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Near-normal or below-normal 2014 Atlantic hurricane season predicted

Thu, 22/05/2014 - 5:28pm
In its 2014 Atlantic hurricane season outlook issued today NOAA's Climate Prediction Center is forecasting a near-normal or below-normal season. The main driver of this year's outlook is the anticipated development of El Niño this summer. El Niño causes stronger wind shear, which reduces the number and intensity of tropical storms and hurricanes. El Niño can also strengthen the trade winds and increase the atmospheric stability across the tropical Atlantic, making it more difficult for cloud systems coming off of Africa to intensify into tropical storms.
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Near-normal or above-normal Eastern Pacific hurricane season predicted

Thu, 22/05/2014 - 5:25pm
NOAA's Climate Prediction Center has announced that a near-normal or above-normal hurricane season is likely for the Eastern Pacific this year. The outlook calls for a 50 percent chance of an above-normal season, a 40 percent chance of a near-normal season, and a 10 percent chance of a below normal season.
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Near-normal or above-normal Central Pacific hurricane season predicted

Thu, 22/05/2014 - 5:21pm
NOAA's Central Pacific Hurricane Center announced that climate conditions point to a near-normal or above-normal season in the Central Pacific Basin this year. For 2014, the outlook calls for a 40 percent chance of a near-normal season, a 40 percent chance of an above-normal season, and a 20 percent chance of a below-normal season.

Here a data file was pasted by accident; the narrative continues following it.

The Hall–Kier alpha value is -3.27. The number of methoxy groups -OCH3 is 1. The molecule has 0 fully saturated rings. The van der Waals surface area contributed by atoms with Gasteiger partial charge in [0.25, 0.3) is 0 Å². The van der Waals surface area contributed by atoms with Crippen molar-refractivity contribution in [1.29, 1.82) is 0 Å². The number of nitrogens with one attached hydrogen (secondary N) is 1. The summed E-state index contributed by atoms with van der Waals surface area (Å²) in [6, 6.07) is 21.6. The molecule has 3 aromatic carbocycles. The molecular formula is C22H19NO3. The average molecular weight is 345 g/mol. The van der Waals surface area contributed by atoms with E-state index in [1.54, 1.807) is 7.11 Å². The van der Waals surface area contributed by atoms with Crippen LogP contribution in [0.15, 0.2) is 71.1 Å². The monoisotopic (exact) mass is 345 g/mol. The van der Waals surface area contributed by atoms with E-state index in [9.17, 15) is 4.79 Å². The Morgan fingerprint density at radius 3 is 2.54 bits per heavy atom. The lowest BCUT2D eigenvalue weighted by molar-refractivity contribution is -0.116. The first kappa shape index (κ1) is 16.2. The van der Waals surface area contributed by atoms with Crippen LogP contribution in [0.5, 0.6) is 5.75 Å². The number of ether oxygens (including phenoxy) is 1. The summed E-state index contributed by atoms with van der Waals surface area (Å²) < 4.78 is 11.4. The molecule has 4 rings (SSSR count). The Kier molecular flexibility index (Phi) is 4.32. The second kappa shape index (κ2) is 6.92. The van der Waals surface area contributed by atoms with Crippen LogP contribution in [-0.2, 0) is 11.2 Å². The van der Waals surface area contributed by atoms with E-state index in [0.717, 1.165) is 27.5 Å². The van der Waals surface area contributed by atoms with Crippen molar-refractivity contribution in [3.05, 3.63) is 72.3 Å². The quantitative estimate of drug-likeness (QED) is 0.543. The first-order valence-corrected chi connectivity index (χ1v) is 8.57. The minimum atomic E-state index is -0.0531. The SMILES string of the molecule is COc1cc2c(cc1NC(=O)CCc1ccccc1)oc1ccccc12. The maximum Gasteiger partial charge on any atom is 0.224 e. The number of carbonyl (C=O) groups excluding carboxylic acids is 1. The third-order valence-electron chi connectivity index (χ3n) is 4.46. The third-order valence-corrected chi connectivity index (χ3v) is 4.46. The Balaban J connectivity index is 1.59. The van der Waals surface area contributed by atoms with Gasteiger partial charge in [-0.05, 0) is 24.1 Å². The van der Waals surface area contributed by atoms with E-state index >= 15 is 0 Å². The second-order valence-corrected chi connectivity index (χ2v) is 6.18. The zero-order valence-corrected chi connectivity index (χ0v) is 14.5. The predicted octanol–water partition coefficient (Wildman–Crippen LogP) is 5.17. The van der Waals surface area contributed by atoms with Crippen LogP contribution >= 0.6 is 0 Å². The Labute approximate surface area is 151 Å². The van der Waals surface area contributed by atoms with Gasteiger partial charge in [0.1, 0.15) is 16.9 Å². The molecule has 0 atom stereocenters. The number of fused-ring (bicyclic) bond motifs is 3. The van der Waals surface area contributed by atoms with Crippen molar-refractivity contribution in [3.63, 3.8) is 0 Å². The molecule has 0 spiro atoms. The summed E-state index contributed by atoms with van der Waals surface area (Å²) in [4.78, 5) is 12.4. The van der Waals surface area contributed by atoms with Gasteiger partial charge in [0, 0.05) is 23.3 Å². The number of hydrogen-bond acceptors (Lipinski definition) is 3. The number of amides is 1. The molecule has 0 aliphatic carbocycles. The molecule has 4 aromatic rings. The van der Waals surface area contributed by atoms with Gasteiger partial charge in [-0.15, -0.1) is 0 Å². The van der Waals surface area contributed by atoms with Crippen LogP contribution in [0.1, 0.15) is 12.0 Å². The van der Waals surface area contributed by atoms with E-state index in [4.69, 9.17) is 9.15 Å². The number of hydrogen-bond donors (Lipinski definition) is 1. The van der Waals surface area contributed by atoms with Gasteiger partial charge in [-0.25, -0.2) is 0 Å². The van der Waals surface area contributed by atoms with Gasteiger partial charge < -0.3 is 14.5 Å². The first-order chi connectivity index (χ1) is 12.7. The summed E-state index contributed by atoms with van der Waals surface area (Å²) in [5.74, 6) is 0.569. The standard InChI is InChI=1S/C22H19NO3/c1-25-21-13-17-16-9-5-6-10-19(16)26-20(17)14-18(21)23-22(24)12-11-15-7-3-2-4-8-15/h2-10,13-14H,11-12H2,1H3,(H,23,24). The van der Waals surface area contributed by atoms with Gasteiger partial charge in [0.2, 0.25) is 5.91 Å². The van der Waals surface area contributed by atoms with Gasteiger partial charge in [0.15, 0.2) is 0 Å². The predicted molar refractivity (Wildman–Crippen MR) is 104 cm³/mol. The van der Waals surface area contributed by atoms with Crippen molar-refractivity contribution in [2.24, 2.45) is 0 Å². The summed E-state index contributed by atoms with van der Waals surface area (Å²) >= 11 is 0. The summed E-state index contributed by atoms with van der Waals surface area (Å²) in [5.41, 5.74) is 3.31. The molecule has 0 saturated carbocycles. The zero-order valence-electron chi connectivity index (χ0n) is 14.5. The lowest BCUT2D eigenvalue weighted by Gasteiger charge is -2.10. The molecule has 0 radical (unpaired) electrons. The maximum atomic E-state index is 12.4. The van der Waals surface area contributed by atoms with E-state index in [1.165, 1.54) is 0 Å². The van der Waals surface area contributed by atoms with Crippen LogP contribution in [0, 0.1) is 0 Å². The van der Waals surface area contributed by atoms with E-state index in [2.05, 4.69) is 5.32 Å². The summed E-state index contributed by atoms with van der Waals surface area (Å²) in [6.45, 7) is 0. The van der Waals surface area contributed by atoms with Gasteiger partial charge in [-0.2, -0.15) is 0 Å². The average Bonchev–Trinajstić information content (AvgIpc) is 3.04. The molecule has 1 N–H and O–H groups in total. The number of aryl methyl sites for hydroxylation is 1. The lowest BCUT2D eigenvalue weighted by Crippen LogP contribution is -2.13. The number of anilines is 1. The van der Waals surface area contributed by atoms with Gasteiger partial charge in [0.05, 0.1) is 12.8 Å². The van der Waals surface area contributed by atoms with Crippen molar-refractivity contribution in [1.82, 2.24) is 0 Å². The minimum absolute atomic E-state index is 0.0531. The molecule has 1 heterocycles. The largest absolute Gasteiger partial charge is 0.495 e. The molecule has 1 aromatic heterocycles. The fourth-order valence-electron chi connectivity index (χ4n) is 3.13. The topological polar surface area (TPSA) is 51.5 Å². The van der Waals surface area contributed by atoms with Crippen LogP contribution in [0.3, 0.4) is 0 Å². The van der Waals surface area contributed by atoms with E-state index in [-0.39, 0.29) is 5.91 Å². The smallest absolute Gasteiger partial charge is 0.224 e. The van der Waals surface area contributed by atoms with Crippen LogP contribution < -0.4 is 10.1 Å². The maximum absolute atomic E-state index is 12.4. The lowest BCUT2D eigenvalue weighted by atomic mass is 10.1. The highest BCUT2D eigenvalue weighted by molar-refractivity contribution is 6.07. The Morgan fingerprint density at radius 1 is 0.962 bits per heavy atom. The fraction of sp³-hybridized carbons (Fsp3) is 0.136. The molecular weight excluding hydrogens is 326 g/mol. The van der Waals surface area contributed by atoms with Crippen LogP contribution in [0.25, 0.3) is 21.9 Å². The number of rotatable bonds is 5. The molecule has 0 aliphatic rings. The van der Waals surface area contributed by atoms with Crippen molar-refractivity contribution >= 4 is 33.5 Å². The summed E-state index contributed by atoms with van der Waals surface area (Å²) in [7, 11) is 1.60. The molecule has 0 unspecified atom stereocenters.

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'I can' mentality goes long way after childbirth

Thu, 22/05/2014 - 4:35pm
The way a woman feels about tackling everyday physical activities, including exercise, may be a predictor of how much weight she'll retain years after childbirth says a professor. A study followed 56 women during pregnancy and measured their physical activity levels, along with barriers to exercise and the ability to overcome them. Six years later, the research team followed up with more than half of the participants and found that the women who considered themselves less able to take on these barriers had retained more of their pregnancy weight. Top barriers identified in the study included time, motivation and childcare issues.
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Stem cell development: Experts offer insight into basic mechanisms of stem cell differentiation

Thu, 22/05/2014 - 4:35pm
The world has great expectations that stem cell research one day will revolutionize medicine. But in order to exploit the potential of stem cells, we need to understand how their development is regulated. Now researchers report a new discovery that provides valuable insight into basic mechanisms of stem cell differentiation. The discovery could lead to new ways of making stem cells develop into exactly the type of cells that a physician may need for treating a disease.
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One molecule blocks both pain and itch, discovered in mouse study

Thu, 22/05/2014 - 4:35pm
An antibody that simultaneously blocks the sensations of pain and itching has been found in studies with mice. The new antibody works by targeting the voltage-sensitive sodium channels in the cell membrane of neurons. "We hope our discovery will garner interest from pharmaceutical companies that can help us expand our studies into clinical trials," said one researcher.
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Blocking pain receptors extends lifespan, boosts metabolism in mice

Thu, 22/05/2014 - 4:35pm